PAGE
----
This past week my boyfriend and I traveled to New Orleans to explore the opportunities in our field. We have come to a point in our careers where we are looking to expand and explore and we are ready to make a move. We were interested in NOLA because it is on the rise and because the number of restaurants is greatly increasing there causing a demand for more restaurant workers.
So we booked the trip and set up stagiaires at restaurants we were interested in. A stagiaire is an interview in the restaurant world. But instead of dressing in heels and making sure your paperwork is in order you sharpen your knives and polish your clog. A stagiaire (stage) lasts the hours a regular shift would and so instead of cheering because your interview went close to an hour, you cheer when at 11pm you finally head home and take your socks off after nine hours of standing, and helping, and being judged, and running around for anyone and everyone. I think it's a pretty effective interview. Instead of dawning sweaty palms and trying to say you are good at certain things, you get to show those skills off. And you are not the only one being judged, you are judging the restaurant as well; the interview goes both ways. The restaurant gets to see if you will fit in with their team and you can also tell whether or not you like the style of the restaurant.
I set up three stages for the same restaurant group because I was very interested in the style of the food they created. We were both very interested in learning more about regional cuisine because we didn't know much about it. I especially thrive when I am learning something new. To expand your repertoire by using a new technique each and every day, you can really see your own improvement.
The three separate restaurants were all very different, although they were very close together and operated under the same owner. The executive chefs of the restaurants each had a different style that made their spot unique. The only similarity between the restaurants were their favorite ingredients which included: chili infused vinegar, ahi limo peppers, and "wang" which is Korean red pepper powder.
The first place had such a tiny space and so many workers. Everything was crammed into any available space and it was very hectic. I was put on the oven station which was a high volume station but not very complex. We just had to throw pre made items in the oven and garnish on the way out to the dining room. We did upwards of three hundred covers but it just wasn't my thing. It was too unorganized, not clean enough, and not efficient enough. I was the only girl on the line. They definitely needed a woman's touch in that kitchen.
The next stop was a seafood restaurant. The team was so friendly and they reminded me of a crew of jolly pirates. Everyone was having so much fun at their job, it made me feel so warmly welcomed. I had to do a few knife work skills and then I was invited to the line to help out. I was happier with this stage because I was able to move amongst the stations and was not limited to one thing. I was just able to float around and check out everyone's daily duties. The other thing that I really enjoyed was the food. The Louisiana cultural food was prominent but it had a hint of mediterranean flavors. They completed about four hundred covers without skipping a beat. That crew worked so well together and it made me want to be apart of it.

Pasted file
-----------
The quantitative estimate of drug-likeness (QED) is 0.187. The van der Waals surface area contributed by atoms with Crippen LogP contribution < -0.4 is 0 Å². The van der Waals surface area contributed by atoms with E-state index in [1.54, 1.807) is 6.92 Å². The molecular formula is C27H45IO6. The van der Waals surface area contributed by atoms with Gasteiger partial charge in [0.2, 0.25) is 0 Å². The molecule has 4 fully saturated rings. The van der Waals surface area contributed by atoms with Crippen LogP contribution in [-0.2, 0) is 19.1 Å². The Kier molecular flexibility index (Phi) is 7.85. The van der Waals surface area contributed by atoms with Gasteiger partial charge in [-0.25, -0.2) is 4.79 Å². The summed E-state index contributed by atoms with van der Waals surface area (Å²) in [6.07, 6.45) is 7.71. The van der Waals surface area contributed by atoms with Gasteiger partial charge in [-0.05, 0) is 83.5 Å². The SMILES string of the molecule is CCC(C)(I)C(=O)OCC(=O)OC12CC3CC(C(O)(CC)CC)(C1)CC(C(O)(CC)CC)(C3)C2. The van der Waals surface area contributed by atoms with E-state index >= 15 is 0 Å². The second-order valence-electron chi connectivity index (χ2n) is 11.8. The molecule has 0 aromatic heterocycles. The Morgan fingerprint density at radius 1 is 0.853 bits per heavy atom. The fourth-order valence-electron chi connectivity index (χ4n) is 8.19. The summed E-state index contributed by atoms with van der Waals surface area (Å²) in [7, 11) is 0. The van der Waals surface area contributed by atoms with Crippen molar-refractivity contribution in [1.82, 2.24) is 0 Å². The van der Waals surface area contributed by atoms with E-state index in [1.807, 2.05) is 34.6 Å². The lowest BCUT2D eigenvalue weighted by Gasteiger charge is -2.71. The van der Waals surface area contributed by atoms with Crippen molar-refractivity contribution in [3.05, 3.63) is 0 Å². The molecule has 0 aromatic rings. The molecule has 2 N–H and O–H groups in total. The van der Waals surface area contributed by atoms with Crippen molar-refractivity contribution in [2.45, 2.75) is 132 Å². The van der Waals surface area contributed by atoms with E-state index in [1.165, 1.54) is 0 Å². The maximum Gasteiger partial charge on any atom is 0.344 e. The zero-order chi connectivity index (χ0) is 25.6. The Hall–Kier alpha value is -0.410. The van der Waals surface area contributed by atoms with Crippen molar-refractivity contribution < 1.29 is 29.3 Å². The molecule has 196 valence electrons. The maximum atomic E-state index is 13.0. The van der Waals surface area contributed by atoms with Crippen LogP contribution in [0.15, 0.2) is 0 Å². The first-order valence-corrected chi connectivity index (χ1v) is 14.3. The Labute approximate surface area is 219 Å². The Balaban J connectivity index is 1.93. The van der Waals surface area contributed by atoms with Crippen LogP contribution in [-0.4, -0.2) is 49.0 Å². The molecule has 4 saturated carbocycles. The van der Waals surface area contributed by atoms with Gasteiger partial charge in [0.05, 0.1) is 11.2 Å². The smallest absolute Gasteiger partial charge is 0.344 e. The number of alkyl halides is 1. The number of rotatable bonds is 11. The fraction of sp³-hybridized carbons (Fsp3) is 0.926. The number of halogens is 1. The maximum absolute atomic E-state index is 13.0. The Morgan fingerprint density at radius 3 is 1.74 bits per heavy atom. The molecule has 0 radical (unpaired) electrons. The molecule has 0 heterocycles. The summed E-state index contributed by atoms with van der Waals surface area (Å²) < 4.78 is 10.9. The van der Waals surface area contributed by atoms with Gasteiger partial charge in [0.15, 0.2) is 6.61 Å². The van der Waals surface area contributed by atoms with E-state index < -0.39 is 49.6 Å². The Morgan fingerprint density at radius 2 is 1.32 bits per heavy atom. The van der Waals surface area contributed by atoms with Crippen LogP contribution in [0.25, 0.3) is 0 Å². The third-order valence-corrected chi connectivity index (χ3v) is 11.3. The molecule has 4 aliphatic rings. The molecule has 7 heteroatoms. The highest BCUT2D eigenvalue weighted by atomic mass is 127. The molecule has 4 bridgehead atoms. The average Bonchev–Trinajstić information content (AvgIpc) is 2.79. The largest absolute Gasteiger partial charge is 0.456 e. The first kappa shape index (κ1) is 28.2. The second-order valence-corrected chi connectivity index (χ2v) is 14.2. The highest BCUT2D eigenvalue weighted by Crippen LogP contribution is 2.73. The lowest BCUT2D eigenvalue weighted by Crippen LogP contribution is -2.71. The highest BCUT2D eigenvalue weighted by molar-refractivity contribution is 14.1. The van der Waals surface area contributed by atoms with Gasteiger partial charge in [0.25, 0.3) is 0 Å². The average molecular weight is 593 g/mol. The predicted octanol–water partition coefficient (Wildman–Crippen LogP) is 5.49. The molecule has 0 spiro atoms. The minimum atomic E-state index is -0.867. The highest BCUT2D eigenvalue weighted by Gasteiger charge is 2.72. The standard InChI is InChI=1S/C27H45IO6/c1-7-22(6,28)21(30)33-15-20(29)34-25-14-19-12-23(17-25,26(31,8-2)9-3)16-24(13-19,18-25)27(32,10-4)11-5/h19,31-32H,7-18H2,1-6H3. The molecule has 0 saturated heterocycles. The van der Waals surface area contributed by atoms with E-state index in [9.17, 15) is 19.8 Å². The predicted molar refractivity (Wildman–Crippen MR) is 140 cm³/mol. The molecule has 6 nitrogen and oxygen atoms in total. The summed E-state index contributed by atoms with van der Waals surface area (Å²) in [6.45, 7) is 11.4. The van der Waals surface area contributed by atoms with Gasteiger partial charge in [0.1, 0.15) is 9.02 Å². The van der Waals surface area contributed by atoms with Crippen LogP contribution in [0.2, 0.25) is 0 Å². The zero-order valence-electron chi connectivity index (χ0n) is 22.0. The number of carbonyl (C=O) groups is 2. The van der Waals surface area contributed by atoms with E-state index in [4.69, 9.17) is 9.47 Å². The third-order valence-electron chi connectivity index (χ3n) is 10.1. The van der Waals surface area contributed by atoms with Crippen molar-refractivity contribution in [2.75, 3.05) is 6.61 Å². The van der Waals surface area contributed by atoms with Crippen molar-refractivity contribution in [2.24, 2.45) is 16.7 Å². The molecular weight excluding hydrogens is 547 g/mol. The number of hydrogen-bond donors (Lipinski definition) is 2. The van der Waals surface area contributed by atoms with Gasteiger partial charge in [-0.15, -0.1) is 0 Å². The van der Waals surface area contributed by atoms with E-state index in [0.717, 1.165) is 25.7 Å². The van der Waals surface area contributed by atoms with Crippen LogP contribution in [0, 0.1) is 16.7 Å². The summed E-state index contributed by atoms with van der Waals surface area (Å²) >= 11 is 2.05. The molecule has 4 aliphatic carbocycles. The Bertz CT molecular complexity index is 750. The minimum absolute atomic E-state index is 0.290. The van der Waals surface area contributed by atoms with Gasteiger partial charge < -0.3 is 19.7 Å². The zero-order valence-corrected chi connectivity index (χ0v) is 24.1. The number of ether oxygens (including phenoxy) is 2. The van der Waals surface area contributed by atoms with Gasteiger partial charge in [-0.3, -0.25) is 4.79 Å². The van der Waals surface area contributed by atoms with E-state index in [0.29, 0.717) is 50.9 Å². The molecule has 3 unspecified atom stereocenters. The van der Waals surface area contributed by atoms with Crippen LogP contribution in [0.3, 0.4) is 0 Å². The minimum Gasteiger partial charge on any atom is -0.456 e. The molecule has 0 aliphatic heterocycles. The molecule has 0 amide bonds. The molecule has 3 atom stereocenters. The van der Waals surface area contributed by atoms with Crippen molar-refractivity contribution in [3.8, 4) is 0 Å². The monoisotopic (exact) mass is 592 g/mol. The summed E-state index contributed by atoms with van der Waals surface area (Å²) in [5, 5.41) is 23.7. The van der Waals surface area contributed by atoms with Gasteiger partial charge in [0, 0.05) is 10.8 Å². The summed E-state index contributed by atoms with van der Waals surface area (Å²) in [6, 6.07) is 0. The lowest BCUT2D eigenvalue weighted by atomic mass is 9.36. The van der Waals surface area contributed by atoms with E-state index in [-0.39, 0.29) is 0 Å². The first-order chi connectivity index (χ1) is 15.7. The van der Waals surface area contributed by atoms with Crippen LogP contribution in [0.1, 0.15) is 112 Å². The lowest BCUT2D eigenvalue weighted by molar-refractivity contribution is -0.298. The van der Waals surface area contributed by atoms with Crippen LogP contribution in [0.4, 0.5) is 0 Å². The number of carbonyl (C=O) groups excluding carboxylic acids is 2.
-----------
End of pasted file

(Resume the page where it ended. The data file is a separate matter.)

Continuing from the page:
The third interview I had was at the first established restaurant of the three. It was small but not as populated as the first. When I started on my first tasks, the whole kitchen was silent. The tone was so focused and almost scary silent. I was intimidated by this but as the preparation went on people became more friendly and talkative, but always about food. This was a good sign. Everything I tasted was delicious but real down to earth food. The dinner service went very well. This place did less covers but still it was very busy. The head chef had very high standards which was comforting and he tasted everything. It was really the first time since I have been in school that I saw someone taste everything. As the line cooks were making the same dishes over and over they continued to taste and make sure that everything was up to par. I really liked that about this kitchen.
It was quite an experience to view such an array of restaurants. I really enjoyed being a part of each team even if it was just for the night. I'm not sure where I would fit in. Although we had hoped that New Orleans would be the spot for us, it may not make the most sense financially. It's frustrating when people do not realize your worth. Paying for an education, and working your tail off to make money in order to make less money at another place is not how you want to spend your time. How do you advance in this career? It's so difficult. You don't get rewarded for wanting to learn or wanting to challenge yourself. Is it worth taking two steps backward in order to start moving forward? Nothing ventured, nothing gained.